If you use someone else’s idea or work, without citing the source, you are plagiarising. This is illegal.
Listen to a students eye opening experience about plagiarism:
According to the online version of Encyclopedia Britannica, plagiarism is among other things: “the act of taking the writings of another person and passing them off as one’s own. The fraudulence is closely related to forgery and piracy—practices generally in violation of copyright laws.”
According to the national lexicon, Den Store Danske Encyklopædi, “plagiarism” is a derivative of the Greek plagium, which means “dishonest”, and the Latin plagiarius, which means ”looting humans”.
Plagiarism often stems from copying, paraphrasing, or translating materials (texts, images, data, etc.) from books, websites, magazines, et al. in to ones own text, without citation or inclusion or a reference to the source. And if one doesn’t cite the source, one is committing plagiarism, which is a crime.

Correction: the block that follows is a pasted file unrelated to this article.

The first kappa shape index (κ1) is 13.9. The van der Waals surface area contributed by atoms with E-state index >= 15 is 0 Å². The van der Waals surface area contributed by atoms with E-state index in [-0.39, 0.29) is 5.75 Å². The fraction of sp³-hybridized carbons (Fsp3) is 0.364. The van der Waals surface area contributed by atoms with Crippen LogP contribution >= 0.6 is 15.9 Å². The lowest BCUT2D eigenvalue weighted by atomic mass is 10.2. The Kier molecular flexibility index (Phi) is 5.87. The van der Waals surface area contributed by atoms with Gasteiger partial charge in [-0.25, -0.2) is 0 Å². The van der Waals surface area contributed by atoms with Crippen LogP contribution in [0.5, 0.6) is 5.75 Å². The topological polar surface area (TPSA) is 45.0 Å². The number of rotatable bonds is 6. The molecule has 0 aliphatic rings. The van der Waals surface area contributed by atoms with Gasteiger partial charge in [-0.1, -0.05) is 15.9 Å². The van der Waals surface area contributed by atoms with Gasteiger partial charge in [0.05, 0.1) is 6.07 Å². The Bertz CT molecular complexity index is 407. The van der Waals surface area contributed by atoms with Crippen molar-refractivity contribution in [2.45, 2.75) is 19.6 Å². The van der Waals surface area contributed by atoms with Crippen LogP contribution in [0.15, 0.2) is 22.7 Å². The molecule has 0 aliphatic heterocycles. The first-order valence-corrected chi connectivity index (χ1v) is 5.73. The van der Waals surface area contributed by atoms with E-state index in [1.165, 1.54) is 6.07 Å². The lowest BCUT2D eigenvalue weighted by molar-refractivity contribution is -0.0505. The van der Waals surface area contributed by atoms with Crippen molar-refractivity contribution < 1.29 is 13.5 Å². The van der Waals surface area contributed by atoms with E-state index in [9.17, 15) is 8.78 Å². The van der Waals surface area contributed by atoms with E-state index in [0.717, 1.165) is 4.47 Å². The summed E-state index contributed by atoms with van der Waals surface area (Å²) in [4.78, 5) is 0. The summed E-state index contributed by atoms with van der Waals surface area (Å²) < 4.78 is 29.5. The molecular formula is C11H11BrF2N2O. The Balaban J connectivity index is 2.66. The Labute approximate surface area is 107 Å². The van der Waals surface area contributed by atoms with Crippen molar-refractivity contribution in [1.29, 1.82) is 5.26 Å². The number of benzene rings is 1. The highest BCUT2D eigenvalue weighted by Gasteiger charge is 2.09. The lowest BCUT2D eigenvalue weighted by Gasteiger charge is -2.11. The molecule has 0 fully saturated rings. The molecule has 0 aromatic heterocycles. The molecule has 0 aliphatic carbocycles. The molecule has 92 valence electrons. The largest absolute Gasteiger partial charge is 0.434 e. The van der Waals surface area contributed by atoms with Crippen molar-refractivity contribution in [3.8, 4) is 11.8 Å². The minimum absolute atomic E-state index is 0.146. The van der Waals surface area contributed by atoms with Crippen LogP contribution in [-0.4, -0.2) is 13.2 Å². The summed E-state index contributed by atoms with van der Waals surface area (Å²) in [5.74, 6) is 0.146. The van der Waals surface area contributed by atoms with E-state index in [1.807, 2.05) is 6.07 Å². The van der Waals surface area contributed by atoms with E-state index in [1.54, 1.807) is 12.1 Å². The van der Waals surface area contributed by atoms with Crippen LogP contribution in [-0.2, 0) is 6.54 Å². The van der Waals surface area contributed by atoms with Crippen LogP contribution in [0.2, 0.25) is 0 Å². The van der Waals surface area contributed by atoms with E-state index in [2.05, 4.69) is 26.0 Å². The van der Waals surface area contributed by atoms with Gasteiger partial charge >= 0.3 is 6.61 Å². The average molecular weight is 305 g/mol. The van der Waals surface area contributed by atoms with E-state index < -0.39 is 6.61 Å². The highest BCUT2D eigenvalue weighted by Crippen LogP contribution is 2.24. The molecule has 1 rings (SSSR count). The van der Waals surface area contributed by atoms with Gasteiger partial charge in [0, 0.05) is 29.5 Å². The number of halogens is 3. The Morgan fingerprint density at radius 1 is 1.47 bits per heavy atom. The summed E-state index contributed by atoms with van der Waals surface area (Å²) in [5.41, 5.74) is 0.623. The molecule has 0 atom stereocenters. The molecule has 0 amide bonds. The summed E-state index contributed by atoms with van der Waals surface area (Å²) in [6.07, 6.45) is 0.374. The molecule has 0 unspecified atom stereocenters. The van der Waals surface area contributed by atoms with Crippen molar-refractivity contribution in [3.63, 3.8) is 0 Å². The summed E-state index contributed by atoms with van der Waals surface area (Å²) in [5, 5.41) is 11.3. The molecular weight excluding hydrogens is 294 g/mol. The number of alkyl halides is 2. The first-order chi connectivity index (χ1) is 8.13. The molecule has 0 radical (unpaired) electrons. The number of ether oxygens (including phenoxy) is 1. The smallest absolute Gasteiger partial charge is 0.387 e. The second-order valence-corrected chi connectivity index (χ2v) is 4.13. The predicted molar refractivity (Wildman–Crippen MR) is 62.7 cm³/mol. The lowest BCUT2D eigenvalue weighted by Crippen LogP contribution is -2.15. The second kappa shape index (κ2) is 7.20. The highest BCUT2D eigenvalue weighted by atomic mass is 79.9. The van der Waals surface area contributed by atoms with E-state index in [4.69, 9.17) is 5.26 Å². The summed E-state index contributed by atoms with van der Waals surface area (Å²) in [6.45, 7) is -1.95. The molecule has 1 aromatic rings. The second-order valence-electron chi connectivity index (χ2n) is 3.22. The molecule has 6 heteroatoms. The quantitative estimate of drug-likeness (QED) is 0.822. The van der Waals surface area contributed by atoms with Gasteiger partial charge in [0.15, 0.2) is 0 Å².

Plagiarism undermines scholarly research
Scientific research is based on others’ knowledge and work, and regardless if it is used as secondary or primary sources, it is a matter of fairness.
Fairness in this context means that the reader of your thesis should easily be able to distinguish your work from the work of others (citations, paraphrasings, summaries) If the boundaries are unclear in your thesis, you are not living up to the fairness requirement. This not only means that you are undermining the nature of scholarly research, but also that you are risking an annulment of your thesis, a loss of your scholarship, or perhaps an expulsion.
Plagiarism has fatal consequences
Although the majority of students know that they are not permitted to plagiarise, every year students are found out again and again, and their assignments are annulled on grounds of plagiarism.
In some instances, the plagiarism is downright cheating, e.g. an attempt at a speedy conclusion, yet sometimes a student mistakenly finds their way into plagiarism. This occurs when the student is unaware of what rules apply when referencing and citing.
In cases of plagiarism it is not distinguished between accidental and intentional plagiarism: both as regarded as academic crimes.
All cases of plagiarism are reported to the headmaster, who decides whether the scope of the plagiarism merits a re-exam or an expulsion.
The safest and easiest way to avoid the risk of plagiarism, is knowing how to cite and reference correctly. You can read about this in the following.